While there is growing awareness of the role of digital technologies in transforming organizations and social relationships [1
], the new economy (called platform economy or digital platform economy) based on digital technologies is changing the nature of globalization [2
], in which the focus has been shifted from countries (globalization 1.0) and companies (globalization 2.0) to individuals and groups (globalization 3.0) [3
]. The involvement of individuals or citizens in multi-faced social life is crucial in sustainable development [4
] in ecological, social, and economic dimensions [7
]. In this paper, we try to bring interactions of key actors in transnational innovation processes, previously mainly explored through social science approaches, into the digital domain, applying some specific artificial intelligence (AI) technologies, i.e., machine learning and knowledge representation and reasoning. Our focus is on the relations between transnational industry cooperation (TIC) and transnational university cooperation (TUC) in transnational innovation ecosystems (see more descriptions about the concept of transnational innovation ecosystem in the following section), which share basic assumptions of sustainability and globalization 3.0. TIC is concentrated on joint research and development (R&D) and co-production; TUC is mainly concerned with academic research collaboration. The research problem of TIC and TUC synergy building, as described below, has emerged in the context of innovation studies and their adjacent fields. We try to resolve the problem by integrating relevant studies in social sciences (in the fields of innovation studies, higher education research and international relations with respect to EU and China) and AI technologies (i.e., machine learning and knowledge representation and reasoning).
The literature of innovation studies, which conceptualizes reciprocal relations and proactive interactions between universities, industry, government and citizens for promoting innovation [8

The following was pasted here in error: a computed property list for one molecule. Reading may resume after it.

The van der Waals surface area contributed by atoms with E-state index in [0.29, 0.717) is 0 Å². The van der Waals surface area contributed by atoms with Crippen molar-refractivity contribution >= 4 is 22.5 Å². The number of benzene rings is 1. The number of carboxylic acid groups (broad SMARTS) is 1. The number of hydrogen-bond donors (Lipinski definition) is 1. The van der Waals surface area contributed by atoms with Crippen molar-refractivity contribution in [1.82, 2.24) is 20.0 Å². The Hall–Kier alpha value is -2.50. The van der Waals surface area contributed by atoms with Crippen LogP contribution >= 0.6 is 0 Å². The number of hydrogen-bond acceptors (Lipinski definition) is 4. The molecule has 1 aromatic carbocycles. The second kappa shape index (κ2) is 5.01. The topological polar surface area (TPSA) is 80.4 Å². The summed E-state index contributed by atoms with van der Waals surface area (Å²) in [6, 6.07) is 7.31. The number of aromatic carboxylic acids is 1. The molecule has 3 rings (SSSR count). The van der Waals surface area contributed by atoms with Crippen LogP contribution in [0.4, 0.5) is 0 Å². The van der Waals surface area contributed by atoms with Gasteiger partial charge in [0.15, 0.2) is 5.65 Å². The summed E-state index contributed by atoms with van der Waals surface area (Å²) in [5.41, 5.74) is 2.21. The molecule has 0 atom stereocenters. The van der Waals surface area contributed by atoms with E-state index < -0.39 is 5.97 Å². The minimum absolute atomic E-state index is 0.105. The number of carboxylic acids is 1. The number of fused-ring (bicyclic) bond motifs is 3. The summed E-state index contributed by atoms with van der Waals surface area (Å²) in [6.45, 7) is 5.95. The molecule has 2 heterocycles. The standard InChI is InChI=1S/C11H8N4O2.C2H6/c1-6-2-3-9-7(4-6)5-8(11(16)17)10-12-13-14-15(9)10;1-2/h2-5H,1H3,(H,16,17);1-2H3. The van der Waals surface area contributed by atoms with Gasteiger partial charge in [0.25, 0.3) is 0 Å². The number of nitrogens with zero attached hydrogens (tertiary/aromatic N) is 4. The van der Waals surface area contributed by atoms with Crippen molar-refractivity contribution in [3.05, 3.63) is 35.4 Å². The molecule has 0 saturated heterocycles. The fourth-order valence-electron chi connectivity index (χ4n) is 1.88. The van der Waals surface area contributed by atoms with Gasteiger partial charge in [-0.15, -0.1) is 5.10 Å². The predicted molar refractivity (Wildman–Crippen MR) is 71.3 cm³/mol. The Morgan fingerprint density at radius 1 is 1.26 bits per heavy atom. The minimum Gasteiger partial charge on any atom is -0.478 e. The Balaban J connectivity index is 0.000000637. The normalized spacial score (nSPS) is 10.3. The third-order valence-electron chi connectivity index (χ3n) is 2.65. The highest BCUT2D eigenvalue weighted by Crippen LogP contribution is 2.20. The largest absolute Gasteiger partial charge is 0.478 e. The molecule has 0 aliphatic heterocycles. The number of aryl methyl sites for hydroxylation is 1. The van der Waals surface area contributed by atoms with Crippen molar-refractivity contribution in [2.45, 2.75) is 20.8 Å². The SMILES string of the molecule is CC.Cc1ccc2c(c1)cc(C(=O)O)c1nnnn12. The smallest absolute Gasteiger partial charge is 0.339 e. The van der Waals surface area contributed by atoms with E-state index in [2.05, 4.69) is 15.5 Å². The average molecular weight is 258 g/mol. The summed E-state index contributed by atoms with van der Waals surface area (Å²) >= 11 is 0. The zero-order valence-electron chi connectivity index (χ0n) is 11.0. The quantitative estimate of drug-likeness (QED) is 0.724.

], stresses the importance of synergy building between cross-sector organizations. Particularly, university and industry (U–I) interactions constitute a core area in innovation studies [10
]. While the innovation processes are becoming globally interconnected [11
], there is also an urgent demand to extend cross-sectoral organizational synergy building to the transnational context. For instance, it has been evidenced, though mainly in the industrial context, that technological capabilities for innovation are dispersed in international innovation networks [15
] and the degree of R&D internationalization is increasing [16
]. Thus, actors from both university and industry sectors, as key contributors to technological capabilities and R&D, are likely to become international [13
However, academic research is far behind the needs for further integration between TIC and TUC arising from the practices of transnational STI cooperation. Although one widely shared view in innovation studies is that universities have a prominent role in the national or regional innovation system, e.g., through co-creation partnerships with industry [8
], the research of U–I cooperation in transnational contexts is rare in the literature. For instance, in their literature review of U–I international knowledge transfer, Govind and Küttim [20
] only found 26 articles (mainly in the fields of innovation studies and higher education research) meeting their search criteria in the Scopus and Web of Science databases. Amongst the 26 articles, U–I interactions in the transnational context are mainly seen in the form of universities from one country interacting with enterprises from another country, which is echoed in other literature e.g., [21
]. Other studies deal with joint R&D between universities and branches of international companies e.g., [24
]. The patterns of transnational U–I interactions examined in the existing literature can be illustrated in Figure 1
When innovation systems become global [25
] or internationalized [26
], international university cooperation could added value to the process [27
]. Some rare studies e.g., [23
] do touch upon the issues of how TUC could be aligned with and supportive of broader societal priorities and development goals in transnational contexts. However, there is a lack of profound exploration in this area, particularly from theoretical and methodological perspectives.
In the context of transnational innovation networks, the interactions between TIC and TUC can be understood as synergetic entities or transnational U–I co-innovation networks (Figure 2
). In such networks, new ideas and approaches from various internal and external sources are integrated in a platform to generate shared values [31
]. The core elements of co-innovation include “collaboration, coordination, co-creation, convergence, and complementary” [32
] (p. 361).